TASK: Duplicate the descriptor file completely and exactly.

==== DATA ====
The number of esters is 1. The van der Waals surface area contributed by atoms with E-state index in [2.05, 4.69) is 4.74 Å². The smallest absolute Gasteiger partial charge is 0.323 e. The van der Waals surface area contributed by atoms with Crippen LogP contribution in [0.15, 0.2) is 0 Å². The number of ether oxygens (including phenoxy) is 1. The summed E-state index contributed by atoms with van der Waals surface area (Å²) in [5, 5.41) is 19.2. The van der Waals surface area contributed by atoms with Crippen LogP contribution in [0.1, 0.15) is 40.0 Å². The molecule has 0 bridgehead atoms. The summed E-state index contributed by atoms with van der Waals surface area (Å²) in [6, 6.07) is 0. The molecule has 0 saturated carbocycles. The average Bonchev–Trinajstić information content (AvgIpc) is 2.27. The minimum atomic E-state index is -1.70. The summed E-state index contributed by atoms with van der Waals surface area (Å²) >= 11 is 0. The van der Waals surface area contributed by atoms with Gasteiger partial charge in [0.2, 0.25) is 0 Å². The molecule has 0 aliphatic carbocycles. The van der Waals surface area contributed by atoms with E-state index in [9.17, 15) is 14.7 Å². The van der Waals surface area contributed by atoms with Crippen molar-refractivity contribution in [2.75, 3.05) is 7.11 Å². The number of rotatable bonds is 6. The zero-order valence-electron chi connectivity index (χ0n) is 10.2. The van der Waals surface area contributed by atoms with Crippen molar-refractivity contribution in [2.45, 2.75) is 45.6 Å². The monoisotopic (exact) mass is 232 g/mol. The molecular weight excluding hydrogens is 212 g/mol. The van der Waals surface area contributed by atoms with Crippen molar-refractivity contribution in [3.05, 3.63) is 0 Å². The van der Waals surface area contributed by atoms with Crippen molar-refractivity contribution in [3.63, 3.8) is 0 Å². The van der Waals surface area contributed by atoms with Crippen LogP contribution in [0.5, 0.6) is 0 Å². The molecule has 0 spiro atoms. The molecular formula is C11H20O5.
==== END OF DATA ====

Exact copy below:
The number of esters is 1. The van der Waals surface area contributed by atoms with E-state index in [2.05, 4.69) is 4.74 Å². The smallest absolute Gasteiger partial charge is 0.323 e. The van der Waals surface area contributed by atoms with Crippen LogP contribution in [0.15, 0.2) is 0 Å². The number of ether oxygens (including phenoxy) is 1. The summed E-state index contributed by atoms with van der Waals surface area (Å²) in [5, 5.41) is 19.2. The van der Waals surface area contributed by atoms with Crippen LogP contribution in [0.1, 0.15) is 40.0 Å². The molecule has 0 bridgehead atoms. The summed E-state index contributed by atoms with van der Waals surface area (Å²) in [6, 6.07) is 0. The molecule has 0 saturated carbocycles. The average Bonchev–Trinajstić information content (AvgIpc) is 2.27. The minimum atomic E-state index is -1.70. The summed E-state index contributed by atoms with van der Waals surface area (Å²) >= 11 is 0. The van der Waals surface area contributed by atoms with Gasteiger partial charge in [0.2, 0.25) is 0 Å². The molecule has 0 aliphatic carbocycles. The van der Waals surface area contributed by atoms with E-state index in [9.17, 15) is 14.7 Å². The van der Waals surface area contributed by atoms with Crippen molar-refractivity contribution in [2.75, 3.05) is 7.11 Å². The number of rotatable bonds is 6. The zero-order valence-electron chi connectivity index (χ0n) is 10.2. The van der Waals surface area contributed by atoms with Crippen molar-refractivity contribution in [2.45, 2.75) is 45.6 Å². The monoisotopic (exact) mass is 232 g/mol. The molecular weight excluding hydrogens is 212 g/mol. The van der Waals surface area contributed by atoms with Crippen molar-refractivity contribution in [3.05, 3.63) is 0 Å². The van der Waals surface area contributed by atoms with Crippen molar-refractivity contribution in [3.63, 3.8) is 0 Å². The van der Waals surface area contributed by atoms with Crippen LogP contribution in [0.5, 0.6) is 0 Å². The molecule has 0 spiro atoms. The molecular formula is C11H20O5.